Enormous Arm & Torch in Madison Square Park?

In Madison Square, New York
In Madison Square, New York

Imagine that you were strolling Broadway at 23rd Street in 1880.   When you arrived at Madison Square Park, you would have seen a strange 6 story arm holding a torch, rising above the trees.  You are then asked for a donation to help build a colossal statue in New York Harbor.  You know there are hungry people living in tenements all around and wonder to yourself, why do we need this ugly arm statue?

You find out– the French sculptor, Frédéric Auguste Bartholdi, is building an enormous statue depicting Liberty, and raising funds from the French people, in order to give it as a gift to the United States.  Americans just have to pay for an appropriate base for the 151 foot tall copper statue.  You decide not to give any money for this cockamamie scheme!

Crazy idea? Maybe, but actually, there was a precedent for the giant statue in a harbor.  One of the “seven ancient wonders of the world” was The Colossus of Rhodes: an ancient bronze statue of the Greek god of the sun, Helios, from around 290 BC.

The Colossus at Rhodes
A Version of The Colossus at Rhodes

Fundraising was difficult, and work on the pedestal was threatened due to lack of funds. Thankfully, publisher Joseph Pulitzer started a drive for donations to complete the project that attracted more than 120,000 contributors, most of whom gave less than a dollar.

The New York committee decided to place it over rarely used Fort Wood on Bedloe’s Island.  The island’s fortifications were previously designed in the shape of an 11-point star.  Renowned architect Richard Morris Hunt was commissioned to design the pedestal, which ended up 89 feet tall, after budget reductions.  Hunt’s design included a truncated granite pyramid with Doric portals, cornice and base in the neoclassical style.  It was meant to represent the triumph of Liberty over Europe’s old ways.

Richard Morris Hunt's design for the base.
Richard Morris Hunt’s design for the base.

Meanwhile, back in Paris, Bertoli had started construction in 1875.  During initial work on the head and arm, Bertoli had consulted with the great French architect Viollet-le-Duc who helped design structural issues.  After Viollet-le-Duc died in 1879, Bertoli turned to Alexandre Gustave Eiffel as the structural engineer– who had revolutionized the way bridges and viaducts were designed, but not yet conceived of the Eiffel Tower.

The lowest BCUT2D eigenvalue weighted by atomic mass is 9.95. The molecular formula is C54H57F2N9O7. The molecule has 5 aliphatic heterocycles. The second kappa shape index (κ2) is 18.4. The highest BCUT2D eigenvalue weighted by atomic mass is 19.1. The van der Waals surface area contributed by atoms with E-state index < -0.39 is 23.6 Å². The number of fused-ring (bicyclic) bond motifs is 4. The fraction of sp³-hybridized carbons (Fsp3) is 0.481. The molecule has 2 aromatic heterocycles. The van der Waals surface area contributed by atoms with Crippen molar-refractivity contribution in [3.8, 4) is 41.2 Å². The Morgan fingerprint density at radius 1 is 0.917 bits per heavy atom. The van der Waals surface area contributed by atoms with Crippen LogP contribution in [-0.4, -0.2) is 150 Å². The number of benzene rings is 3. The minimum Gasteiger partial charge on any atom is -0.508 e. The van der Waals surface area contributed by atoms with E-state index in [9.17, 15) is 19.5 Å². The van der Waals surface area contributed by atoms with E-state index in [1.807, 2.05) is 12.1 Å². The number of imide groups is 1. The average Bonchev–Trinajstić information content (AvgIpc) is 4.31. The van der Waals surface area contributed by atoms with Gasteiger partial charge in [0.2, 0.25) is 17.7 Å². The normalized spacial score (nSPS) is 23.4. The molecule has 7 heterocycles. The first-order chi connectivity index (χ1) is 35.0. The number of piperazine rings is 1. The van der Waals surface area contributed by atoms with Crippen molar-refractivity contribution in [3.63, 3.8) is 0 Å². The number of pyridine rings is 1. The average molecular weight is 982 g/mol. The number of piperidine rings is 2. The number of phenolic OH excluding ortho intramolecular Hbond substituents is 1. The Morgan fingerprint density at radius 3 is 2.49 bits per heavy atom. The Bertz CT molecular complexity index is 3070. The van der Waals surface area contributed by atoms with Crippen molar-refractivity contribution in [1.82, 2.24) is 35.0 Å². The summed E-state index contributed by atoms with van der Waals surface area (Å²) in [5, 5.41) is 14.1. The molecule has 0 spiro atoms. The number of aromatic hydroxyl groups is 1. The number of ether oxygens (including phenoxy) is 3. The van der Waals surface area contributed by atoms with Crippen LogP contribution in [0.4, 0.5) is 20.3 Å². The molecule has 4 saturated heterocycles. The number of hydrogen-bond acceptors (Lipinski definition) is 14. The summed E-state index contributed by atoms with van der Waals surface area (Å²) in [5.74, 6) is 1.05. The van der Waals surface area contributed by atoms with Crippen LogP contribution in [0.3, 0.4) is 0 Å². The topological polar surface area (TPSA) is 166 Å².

Eiffel's design for the structural engineering.
Eiffel’s design for the structural engineering.

Ten years after he began, Bertoli was finished with the statue.  In 1885, it was disassembled and crated for its voyage overseas to New York.  It barely stayed afloat through a terrible storm, but arrived with fanfare in New York.

Building the statue in Paris
Building the statue in Paris

Of course, the base ,which was begun in 1883, was unfinished and work had stopped due to funding shortages.  Remember, at this time, they were still building the Capital and the Washington Monument was yet unfinished.  But the arrival in New York of the French Steamer Isère with the crated statue, gave the final impetus for fundraising and the base was completed the next year.  Landscape architect Frederick Law Olmstead assisted in readying the grounds of the island.

A ceremony of dedication was held on the afternoon of October 28, 1886 with President Grover Cleveland.  There were hundreds of boats covering New York Harbor.

Unveiling ceremony
Unveiling ceremony

A quarter-scale bronze replica of Lady Liberty was erected in Paris in 1889 as a gift from Americans living in Paris.  It is 35 feet tall and was built on a small island in the River Seine, just south of the Eiffel Tower.

The Paris Replica
The Paris Replica

Now you may know more than you wanted to know about the history and construction of Liberty Enlightening the World as it was named by Bertoli.


But the larger point is:

Today, we are forever indebted to our hope-filled predecessors who paid for “crazy wonderful ideas” like art, architecture, monuments and social security programs.  


“We have to look to the future with hope-filled and exciting plans.”


Greeting millions of immigrants; Embodying hope and opportunity for those seeking a better life:   Stirring the desire for freedom in people all over the world.

Greeting millions of immigrants;

Embodying hope and opportunity for those seeking a better life;

Stirring the desire for freedom in people all over the world.  


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